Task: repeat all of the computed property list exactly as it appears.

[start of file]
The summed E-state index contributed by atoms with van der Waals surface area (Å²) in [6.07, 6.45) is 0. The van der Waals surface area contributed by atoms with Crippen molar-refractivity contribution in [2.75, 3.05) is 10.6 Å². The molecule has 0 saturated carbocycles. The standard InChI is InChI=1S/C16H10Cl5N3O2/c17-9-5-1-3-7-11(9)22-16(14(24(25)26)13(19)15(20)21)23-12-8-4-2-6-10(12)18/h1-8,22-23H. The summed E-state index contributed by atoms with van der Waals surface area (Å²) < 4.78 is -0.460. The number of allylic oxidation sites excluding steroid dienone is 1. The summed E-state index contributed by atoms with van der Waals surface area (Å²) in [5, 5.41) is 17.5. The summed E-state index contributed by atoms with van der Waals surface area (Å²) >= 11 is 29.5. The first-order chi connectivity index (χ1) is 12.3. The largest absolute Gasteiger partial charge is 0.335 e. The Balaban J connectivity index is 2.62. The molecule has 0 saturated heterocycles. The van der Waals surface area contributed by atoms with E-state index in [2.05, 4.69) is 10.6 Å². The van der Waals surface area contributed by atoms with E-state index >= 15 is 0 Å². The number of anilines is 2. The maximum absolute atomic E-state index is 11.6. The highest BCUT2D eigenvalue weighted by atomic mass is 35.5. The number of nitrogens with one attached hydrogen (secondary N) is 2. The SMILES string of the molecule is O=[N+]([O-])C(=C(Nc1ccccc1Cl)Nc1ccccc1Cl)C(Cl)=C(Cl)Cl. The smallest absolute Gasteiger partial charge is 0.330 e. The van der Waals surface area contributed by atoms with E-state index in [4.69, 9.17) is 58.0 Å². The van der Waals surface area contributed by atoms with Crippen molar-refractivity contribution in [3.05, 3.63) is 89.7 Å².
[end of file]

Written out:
The summed E-state index contributed by atoms with van der Waals surface area (Å²) in [6.07, 6.45) is 0. The van der Waals surface area contributed by atoms with Crippen molar-refractivity contribution in [2.75, 3.05) is 10.6 Å². The molecule has 0 saturated carbocycles. The standard InChI is InChI=1S/C16H10Cl5N3O2/c17-9-5-1-3-7-11(9)22-16(14(24(25)26)13(19)15(20)21)23-12-8-4-2-6-10(12)18/h1-8,22-23H. The summed E-state index contributed by atoms with van der Waals surface area (Å²) < 4.78 is -0.460. The number of allylic oxidation sites excluding steroid dienone is 1. The summed E-state index contributed by atoms with van der Waals surface area (Å²) in [5, 5.41) is 17.5. The summed E-state index contributed by atoms with van der Waals surface area (Å²) >= 11 is 29.5. The first-order chi connectivity index (χ1) is 12.3. The largest absolute Gasteiger partial charge is 0.335 e. The Balaban J connectivity index is 2.62. The molecule has 0 saturated heterocycles. The van der Waals surface area contributed by atoms with E-state index in [2.05, 4.69) is 10.6 Å². The van der Waals surface area contributed by atoms with E-state index >= 15 is 0 Å². The number of anilines is 2. The maximum absolute atomic E-state index is 11.6. The highest BCUT2D eigenvalue weighted by atomic mass is 35.5. The number of nitrogens with one attached hydrogen (secondary N) is 2. The SMILES string of the molecule is O=[N+]([O-])C(=C(Nc1ccccc1Cl)Nc1ccccc1Cl)C(Cl)=C(Cl)Cl. The smallest absolute Gasteiger partial charge is 0.330 e. The van der Waals surface area contributed by atoms with E-state index in [4.69, 9.17) is 58.0 Å². The van der Waals surface area contributed by atoms with Crippen molar-refractivity contribution in [3.05, 3.63) is 89.7 Å².